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8.4 Chrome DevTools - Inspect + Debug

Chrome Develop Tools have powerful features that help us inspect, analyse, sort snippets, debug or even code right in the browser and save that version for our project. We use the nightly build of Chrome, Canary, to explore some of the new features. Resources
  1. Download Chrome
  2. Download Canary - nightly build for Chrome with the newest features
  3. Chrome DevTools docs
  4. Tutsplus course - Cross Platform browser testing
  5. Shortcuts to open the dev tools
  6. Code School - Explore and Master Chrome Dev Tools
  7. Chrome Network panel Nettuts tutorial

1.Introduction
1 lesson, 04:44

1.1
Welcome
04:44

2.Boilerplates and Scaffolding
4 lessons, 1:00:43

2.1
HTML5 Boilerplate
10:13

2.2
Twitter Bootstrap
09:29

2.3
Foundation
19:41

2.4
Yeoman
21:20

3.Markup Abstraction
2 lessons, 28:06

3.1
Emmet
15:47

3.2
Markdown
12:19

4.CSS Abstraction
3 lessons, 47:51

4.1
Sass + Compass
19:37

4.2
LESS
14:47

4.3
Stylus + Nib
13:27

5.HTML and Javascript Abstraction
2 lessons, 20:37

5.1
Jade
15:16

5.2
Haml
05:21

6.Javascript Preprocessing
1 lesson, 13:22

6.1
Coffeescript
13:22

7.Templating
2 lessons, 28:41

7.1
Mustache
15:17

7.2
Handlebars
13:24

8.Workflow
4 lessons, 44:14

8.1
Mobile Debugging
07:20

8.2
Local Web Servers
10:19

8.3
Autosave
08:38

8.4
Chrome DevTools - Inspect + Debug
17:57

9.Conclusion
1 lesson, 01:25

9.1
Conclusion
01:25


8.4 Chrome DevTools - Inspect + Debug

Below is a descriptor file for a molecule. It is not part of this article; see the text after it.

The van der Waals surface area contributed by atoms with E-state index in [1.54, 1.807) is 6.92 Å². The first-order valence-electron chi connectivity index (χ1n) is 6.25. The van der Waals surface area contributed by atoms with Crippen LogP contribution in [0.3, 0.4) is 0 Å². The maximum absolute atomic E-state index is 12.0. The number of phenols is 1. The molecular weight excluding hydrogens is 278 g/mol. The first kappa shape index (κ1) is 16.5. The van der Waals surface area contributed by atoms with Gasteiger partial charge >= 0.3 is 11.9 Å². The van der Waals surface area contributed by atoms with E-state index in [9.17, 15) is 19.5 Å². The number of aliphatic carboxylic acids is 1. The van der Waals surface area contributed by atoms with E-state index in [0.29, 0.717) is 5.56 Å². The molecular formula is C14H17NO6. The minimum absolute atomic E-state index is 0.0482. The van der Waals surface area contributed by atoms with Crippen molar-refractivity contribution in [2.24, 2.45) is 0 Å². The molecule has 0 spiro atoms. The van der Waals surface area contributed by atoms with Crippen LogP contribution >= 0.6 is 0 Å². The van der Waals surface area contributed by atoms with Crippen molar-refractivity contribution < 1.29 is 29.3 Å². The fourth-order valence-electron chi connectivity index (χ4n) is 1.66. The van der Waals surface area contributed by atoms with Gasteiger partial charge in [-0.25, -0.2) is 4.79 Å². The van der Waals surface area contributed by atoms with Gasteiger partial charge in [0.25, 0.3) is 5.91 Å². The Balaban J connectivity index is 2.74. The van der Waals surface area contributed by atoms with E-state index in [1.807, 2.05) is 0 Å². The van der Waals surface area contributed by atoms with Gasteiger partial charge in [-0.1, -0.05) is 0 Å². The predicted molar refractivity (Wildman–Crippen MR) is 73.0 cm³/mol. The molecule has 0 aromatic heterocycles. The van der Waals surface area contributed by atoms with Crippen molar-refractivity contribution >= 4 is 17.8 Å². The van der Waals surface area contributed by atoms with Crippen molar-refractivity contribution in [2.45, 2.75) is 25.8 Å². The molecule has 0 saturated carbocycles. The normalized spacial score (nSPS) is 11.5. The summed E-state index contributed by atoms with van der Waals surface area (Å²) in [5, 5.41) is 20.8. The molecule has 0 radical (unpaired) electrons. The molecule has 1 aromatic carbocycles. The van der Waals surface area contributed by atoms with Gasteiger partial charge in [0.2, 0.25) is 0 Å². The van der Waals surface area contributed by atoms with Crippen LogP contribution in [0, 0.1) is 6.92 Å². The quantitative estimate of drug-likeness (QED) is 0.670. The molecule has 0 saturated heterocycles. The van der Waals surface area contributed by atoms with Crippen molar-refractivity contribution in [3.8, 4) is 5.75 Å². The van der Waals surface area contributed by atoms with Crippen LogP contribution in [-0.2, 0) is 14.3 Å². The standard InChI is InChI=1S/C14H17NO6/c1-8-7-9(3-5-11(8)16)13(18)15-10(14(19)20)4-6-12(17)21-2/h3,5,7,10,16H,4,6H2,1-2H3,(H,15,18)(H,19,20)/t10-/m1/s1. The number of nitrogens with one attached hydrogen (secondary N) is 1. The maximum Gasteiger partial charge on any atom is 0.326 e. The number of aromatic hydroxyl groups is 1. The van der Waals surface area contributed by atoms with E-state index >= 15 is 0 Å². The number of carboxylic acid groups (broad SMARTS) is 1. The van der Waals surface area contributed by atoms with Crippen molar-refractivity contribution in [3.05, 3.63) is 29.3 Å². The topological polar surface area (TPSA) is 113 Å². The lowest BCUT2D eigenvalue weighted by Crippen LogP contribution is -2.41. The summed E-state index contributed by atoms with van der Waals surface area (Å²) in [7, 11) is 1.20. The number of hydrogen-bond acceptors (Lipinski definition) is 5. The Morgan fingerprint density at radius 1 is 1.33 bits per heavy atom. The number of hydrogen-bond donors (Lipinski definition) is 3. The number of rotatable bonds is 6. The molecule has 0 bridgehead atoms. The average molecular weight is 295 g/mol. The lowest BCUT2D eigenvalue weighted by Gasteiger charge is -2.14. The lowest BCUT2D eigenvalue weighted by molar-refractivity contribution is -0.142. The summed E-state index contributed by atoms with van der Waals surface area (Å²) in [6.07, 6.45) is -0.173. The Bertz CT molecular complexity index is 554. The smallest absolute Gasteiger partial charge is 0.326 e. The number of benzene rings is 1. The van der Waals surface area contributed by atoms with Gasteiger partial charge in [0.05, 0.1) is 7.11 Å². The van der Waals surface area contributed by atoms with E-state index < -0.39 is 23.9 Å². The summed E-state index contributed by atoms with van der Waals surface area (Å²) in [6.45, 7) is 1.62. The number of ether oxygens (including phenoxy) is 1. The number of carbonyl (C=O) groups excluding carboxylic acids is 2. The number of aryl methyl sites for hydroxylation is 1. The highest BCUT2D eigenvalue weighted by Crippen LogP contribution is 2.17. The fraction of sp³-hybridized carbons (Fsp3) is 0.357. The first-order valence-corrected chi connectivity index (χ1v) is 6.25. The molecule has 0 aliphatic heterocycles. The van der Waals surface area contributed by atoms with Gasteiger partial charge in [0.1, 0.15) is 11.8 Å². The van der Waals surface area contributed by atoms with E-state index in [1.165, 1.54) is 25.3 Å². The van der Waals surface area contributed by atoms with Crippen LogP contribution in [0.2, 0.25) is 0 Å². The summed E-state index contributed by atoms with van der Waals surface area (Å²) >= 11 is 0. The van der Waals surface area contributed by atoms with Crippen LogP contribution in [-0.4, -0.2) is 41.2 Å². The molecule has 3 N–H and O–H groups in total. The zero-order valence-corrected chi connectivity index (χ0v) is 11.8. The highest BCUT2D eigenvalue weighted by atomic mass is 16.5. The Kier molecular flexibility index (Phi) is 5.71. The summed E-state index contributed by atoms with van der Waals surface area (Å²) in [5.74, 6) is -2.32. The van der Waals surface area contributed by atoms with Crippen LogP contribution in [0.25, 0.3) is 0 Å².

Being a web developer, it is inevitable that we are always working with a web browser. In this video, we'll be taking a look at the developer tools that comes with Chrome. Firstly, I will definitely like to point out the Chrome Developer Tool documentation, which is really comprehensive. And they will go through each of the tabs that the Chrome Developer Tool comes with. Right at the bottom of the first page of the Chrome Developer Tool, do check out the further resources to either watch a show to keep yourself updated or even take a course to learn more about the Chrome DevTools. Now for this video, I will be using the nightly build for Chrome browser and that is Canary. So if you go ahead and download the stable version of Chrome, as of today, I am running version 27. But if you run and install Chrome Canary, it will have this slight yellow logo and, let me switch to Canary now. And once you query the chrome:\\version, you will notice the word Canary will be appended to it. So from now on I'll be using Canary, so that we can also explore some of the new features that will be coming up in Chrome. So here I am in my desktop which has two very simple files, index.html and style.css. Briefly, let's go through the code. In our index.html, we have three divs with a class of box and with some default text of paragraph inside. And the style.css is also very simple. It comes with a box. And then some classes which can be applied to the box, as well as a hover effect along with a paragraph. Now let's explore some things that we can do with the Chrome DevTool. Now in order to invoke the Chrome DevTool, you can either go ahead and right-click an element and then go to Inspect Element. Or you can go Option+Command+J. And this will basically fire up the Chrome DevTool. And here you will see the various panels that the Chrome DevTool comes with. The very first thing I like to do is actually go to the settings right at the bottom right. And then turn on the Show toolbar icons. And the other thing that I did was also Show rulers. So if you like that these effects, you can also do so. The other thing is the placement of the Chrome DevTools. So if you come at the left bottom corner and if you press and hold, you can basically do a vertical or a horizontal outline. So I will just switch back to horizontal so that you can see everything. Let's go ahead and explore the elements panel very briefly. Now as I hover over each of the div tags in the elements panel, notice how it also kind of highlights it on the page. Now the cool thing about the DevTool is that you can even expand and collapse it. And more importantly, you can live edit it. So let's say we can go back to the class here. And let's add a class of alert. And there you go, it will give us a red background. How about editing it as an HTML? If you do so, the entire div will be expanded. And here you can, not only go and let's say edit the attributes, I'm gonna add in warning, but you can also go ahead and edit the paragraph, let's say, hello. On the right-hand side, we will similarly see the CSS properties. Why don't we go ahead and change some of them? So let's say for warning instead of this brownish color, why don't we just make it plain yellow? Yup, so you can do all this sort of live editing and see immediately the effect here. You can also go ahead and add in more CSS properties. So let me just try to add a border. So let's say 10 pixel solid green, so that you can just see it and there you go, you will have the green border here. If you hover over other properties, you'll see this tiny checkbox. You can even go ahead, and, uncheck them and these properties will not be applied anymore. Now, lets go ahead and try to hover it. Now, I don't like this grey hover color. How can I change the hover style? In order to change the hover style, we will come ahead right over here. And once we do this, you will see that the element states will be appearing. So we can chose the hover. And this is exactly where we can change the color. So why don't we change it to, say, light blue. And there you go, once you hover over any of the boxes, it will give you light blue color. And once you uncheck it, it will bring us back to the non-hover state and you can go ahead and hover to make the hover effect. The other cool thing about any color is that if you click the color itself, it will come up as a color palette so it is really neat to kind of go ahead and do a little bit of [UNKNOWN]. Let's, let's explore something called the computed styles which you will see right at the top here. If you expand it for the selected item, it will give us all the styles that are computed for the box div. If you come right at the bottom, there is also this section called metrics. Let's expand it. And this will give us the CSS box model. Notice how you kind of hover over it, it will tell us what are the margin, padding. Why don't we go ahead and change the border? So let's say instead of 10 border, we change it to 20. And there you go, the border at the top is changed to 20. How bout a little bit of margin at the bottom? So, I can also go ahead and change the margin to say 50. And there you go, it is also reflected there. The interesting thing is, if you come ahead and come to the style, there you go, these will be added to the element.style. And if you come to the HTML section, you will see that it will be added as the inline styles. Now what if you want to know exactly where these styles are coming from, from our stylesheet? In this case, here is exactly our line denoted. And once we click it, it will basically open up the file in the source panel. The very first thing we notice about the source panel is that we can actually directly edit it. So let's say we have the alert box here which is an orange color, why don't we go ahead and change it to plain red? And notice here once you change it, it will not only be reflected directly here, there will also be a tiny asterisk sign here telling us that, hey, this file has changed. So we can go ahead and do Cmd+S, and it will save it. So now you're wondering, okay, so it has saved it, so how do I get back my previous styles, or rather the original styles? So in order to go back to our previous revisions, we can do a right-click, and then do Local Modifications. And once you do the local modifications, you see all the revisions right here and if you select one by one, there you go, it will show us what are the deletions and additions in the line. And of course, you can also go ahead and apply that revision itself. Now let's say you are happy about this and you want to, in fact, apply the background color red. You can go ahead and do the same thing, right-click and if you Save As, you can even save as to the folder you want. So let's save it, of course it will replace the file because my original project is in the desktop. And once you try to see what is the value, there you go, you will see alert has a background color of red. So, that's pretty neat. Whenever you want to edit something in the browser, go ahead, save as, and you will get exactly what you edited. Now let's say you have selected the second div item and you want to copy the entire HTML structure. Now in order to find out what is the current selected item, in Chrome you can do $0, you will basically get to the entire DOM structure that I have selected in the elements panel. Now the cool thing is if you want to copy this entire selected HTML structure, you can do copy and then pass in a $0. Of course it will be undefined, but once you come back to your text editor and say a new file, you can paste it right there. I find this really useful when I want to copy a snippet of HTML. Finally, you can go ahead and select more stuff, for example, the head. And once you query $0, it will change to the head, because that was my currently selected one. But the cool thing is that, if you do $1, it will go to the previously selected item. And $2, the previous, previous selected item, $3, and so on. And if you want to clear your console, you can simply do Cmd+K. Next, let me move on to debugging JavaScript. Here, once again in my desktop, I have two files, one is index.html and script.js. Now index.html is really simple which only calls the script.js, and my script.js is even simpler. It is just declaring a variable called a, and a is equal to apple. Now, of course, if you go the console here and you query a, it will tell you that it is apple. Let's now go to the sources. Over here, if you click script.js, yup, it will show us exactly what we have typed in. Let's explore some of the ways that we can debug our JavaScript code. Here we will go through what our watch expressions. And we will also go through what our breakpoints, as well as step in and step out of the code. Firstly, to explore the watch expressions, let's expand a, a little bit. So let's say in the second line, we will have a equals to I love apple, and then in the third line, we will says a is equals to I love apple and a banana. So I'm gonna refresh it and yup, this will be updated here. Now notice here, if you want to watch expression, let's try to watch say a, and of course immediately, it will say a, the final value of a is I love apple and banana. Now let's say you want to step through it or rather you want to see how this variable a changes. So for this, we will set a breakpoint. So, in order to insert a breakpoint, we'll come right to the line number here, and then just click here. And, once you click, you will see this blue symbol which will be denoted as line number under breakpoint. Once I do Cmd+R to refresh it, notice that it will be paused in the debugger because we are putting a breakpoint. And notice here, it will also say a equals to apple. Why? Because right at the start of line two where the breakpoint is, a is actually apple. The cool thing about the variables, you know, to the script.js is also that when you hover over it, notice that it will also tell you that hey, a is actually apple. So now, in order to go to the next line, we will press this little arrow, the curved arrow, which is called step over. Once I do that, notice that it will go to line three, and it will say, I love apple. Let me do that one more time. It will say I love apple and banana, and once you do it, yep, it will exit it. The entire program has been executed. Now this is, of course, a very trivial and simple example so that we know how to use watch expressions for any variable in your program. Why don't we add in another variable? This time, I'll say b equals to 0. And right after this, we will basically say b equals to say 2 plus 5 times 2. And now when I come back to the browser and refresh it, yup, this will be paused in the debugger once again. Now in order to clear all the breakpoints, we can either do uncheck here and then refresh. The breakpoints will no longer [INAUDIBLE] halt the program. And inside the watch expression, let's add in b. Great. And now I have the breakpoint which I will, once again, set at line two. And, why don't we refresh it? And yes, it will be paused in line two, but notice b is 0. Next, let's do a step over. B is still 0, b is still 0 on line five. And finally, b is 12. And there you go, we have completed executing the entire program. Now let's explore these two features. One of them is step into next function, and the other one is step out of current function. So in order to explore these, I will do a very simple function right at the top. And this function will be called doublePlusOne. So basically, it will take in the number and then it will return twice the number plus one, which is basically doublePlusOne. Right at the end, I will also call the b equals to doublePlusOne and then I'll pass in b. So, I have refreshed the file, and all the current changes with the new function and calling the function doublePlusOne is written there. So next, what we will do is, do a breakpoint once again, and this time, I'll do it on line seven. And let's refresh the file. And there you go, it is paused in the debugger, now notice what happens when I do step over, it will go to the next line, next line, next line and it will go to the function declaration and it will immediately come back and then exit. Now what if you want to go inside this function declaration? Let's try this one more time. So I'm gonna refresh it, so now I can do a step over and when it calls the doublePlusOne, and if I want to explore what is doublePlusOne, I will need to go step in two. So notice here, now it will go inside var answer equals to two times the number. If I go step into, once again, it will go to line number three. But notice what happens when I go step out, it will actually come back to the function call. But let me repeat this one more time. And this time I will step into, yup, it goes to the line two, and if I want to continue inside the function, I will once again press step into. Yup, it's going to answer plus one. And step out once again. So I hope in this simple example, you will get a glimpse about how to do JavaScript debugging right in the browser. Using watch expressions breakpoints or even step over into and out of the function. Lastly, let's explore this feature under the sources panel called snippets. So when we come under source panel and we click the source tab here, you will find that under the Sources tab, there will be our project folders that we have currently opened. And next is the content script. And lastly, is the snippets. So Chrome Canary allows us to create our own snippets and store it. So let's create a very simple snippet for us. So we will come here and right-click and then do New. And let's call it query.js. So here we can do console.log and then we can say hello, and save it. And now in order to run it, we can right-click and then Run. And it will come up on our console. Of course, we can kind of bring up the console using this little icon right at the bottom. And yup, you will see the hello there. Now, this is barely useful. Here, you can even input in more scripts. So let's say you have sudden scripts that you want to execute every time a certain web application is being built. So let's say just for the purpose of demo, I'll do document.getElementsByTagName. And let's say whenever I'm developing, I always want to know what are the paragraph tags. So I will save it, and now when I run it, notice here all the paragraph tags will be here. Of course I leave it to your imagination and more importantly, how you want to use the snippets. But it definitely comes in very handy to query certain things or even execute certain commands. And note that if you quit your Canary, so let me quit it and start Canary once again. So, here I am in my about blank page, and if you fire up the depth console once again, and come to the Sources panel under Snippets, guess what, query.js will still be there. And you can execute this command anywhere, so let's just go to tutsplus.com. And once the website is there, you can go ahead and run it. And there you go, it will not only say a little hello, but also display to you all the paragraph tags that are available. And lastly, let's explore a little bit in the console log. Of course you will know how to execute this, but let me do it in a fun way in Chrome. So here I will add in a %c, to denote that it will be changed via styling, and then I can add in stylings. Let's say color is green, and say font-size is x-large. And once you execute it, there you go, you have a styled console log output. So next time you want to do a little bit of inspecting of HTML and CSS, or even edit them, as well as do a little bit of JavaScript debugging, do make use of the fantastic DevTools to increase our productivity in coding.